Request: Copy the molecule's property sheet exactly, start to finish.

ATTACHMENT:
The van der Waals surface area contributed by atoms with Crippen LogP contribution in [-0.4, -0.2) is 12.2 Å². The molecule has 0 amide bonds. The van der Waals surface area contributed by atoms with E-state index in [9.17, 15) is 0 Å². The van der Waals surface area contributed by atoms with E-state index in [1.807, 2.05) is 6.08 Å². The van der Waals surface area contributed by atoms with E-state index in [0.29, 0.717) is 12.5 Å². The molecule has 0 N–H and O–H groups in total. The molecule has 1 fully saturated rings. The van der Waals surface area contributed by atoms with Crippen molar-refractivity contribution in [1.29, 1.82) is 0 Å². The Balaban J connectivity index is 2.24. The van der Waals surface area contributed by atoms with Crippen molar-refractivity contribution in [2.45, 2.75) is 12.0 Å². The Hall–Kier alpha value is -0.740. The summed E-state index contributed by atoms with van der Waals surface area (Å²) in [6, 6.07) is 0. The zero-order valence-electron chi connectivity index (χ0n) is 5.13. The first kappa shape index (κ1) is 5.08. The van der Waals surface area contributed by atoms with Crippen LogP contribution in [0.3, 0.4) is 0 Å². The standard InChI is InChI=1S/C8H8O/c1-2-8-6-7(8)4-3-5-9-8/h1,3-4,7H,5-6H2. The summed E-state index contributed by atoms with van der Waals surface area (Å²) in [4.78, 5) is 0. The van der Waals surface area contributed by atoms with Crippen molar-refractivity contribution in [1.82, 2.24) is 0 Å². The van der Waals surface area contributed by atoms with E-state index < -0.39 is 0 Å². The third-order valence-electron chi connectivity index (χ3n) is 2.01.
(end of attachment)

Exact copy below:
The van der Waals surface area contributed by atoms with Crippen LogP contribution in [-0.4, -0.2) is 12.2 Å². The molecule has 0 amide bonds. The van der Waals surface area contributed by atoms with E-state index in [9.17, 15) is 0 Å². The van der Waals surface area contributed by atoms with E-state index in [1.807, 2.05) is 6.08 Å². The van der Waals surface area contributed by atoms with E-state index in [0.29, 0.717) is 12.5 Å². The molecule has 0 N–H and O–H groups in total. The molecule has 1 fully saturated rings. The van der Waals surface area contributed by atoms with Crippen molar-refractivity contribution in [1.29, 1.82) is 0 Å². The Balaban J connectivity index is 2.24. The van der Waals surface area contributed by atoms with Crippen molar-refractivity contribution in [2.45, 2.75) is 12.0 Å². The Hall–Kier alpha value is -0.740. The summed E-state index contributed by atoms with van der Waals surface area (Å²) in [6, 6.07) is 0. The zero-order valence-electron chi connectivity index (χ0n) is 5.13. The first kappa shape index (κ1) is 5.08. The van der Waals surface area contributed by atoms with Crippen LogP contribution in [0.3, 0.4) is 0 Å². The standard InChI is InChI=1S/C8H8O/c1-2-8-6-7(8)4-3-5-9-8/h1,3-4,7H,5-6H2. The summed E-state index contributed by atoms with van der Waals surface area (Å²) in [4.78, 5) is 0. The van der Waals surface area contributed by atoms with Crippen molar-refractivity contribution in [1.82, 2.24) is 0 Å². The van der Waals surface area contributed by atoms with E-state index < -0.39 is 0 Å². The third-order valence-electron chi connectivity index (χ3n) is 2.01.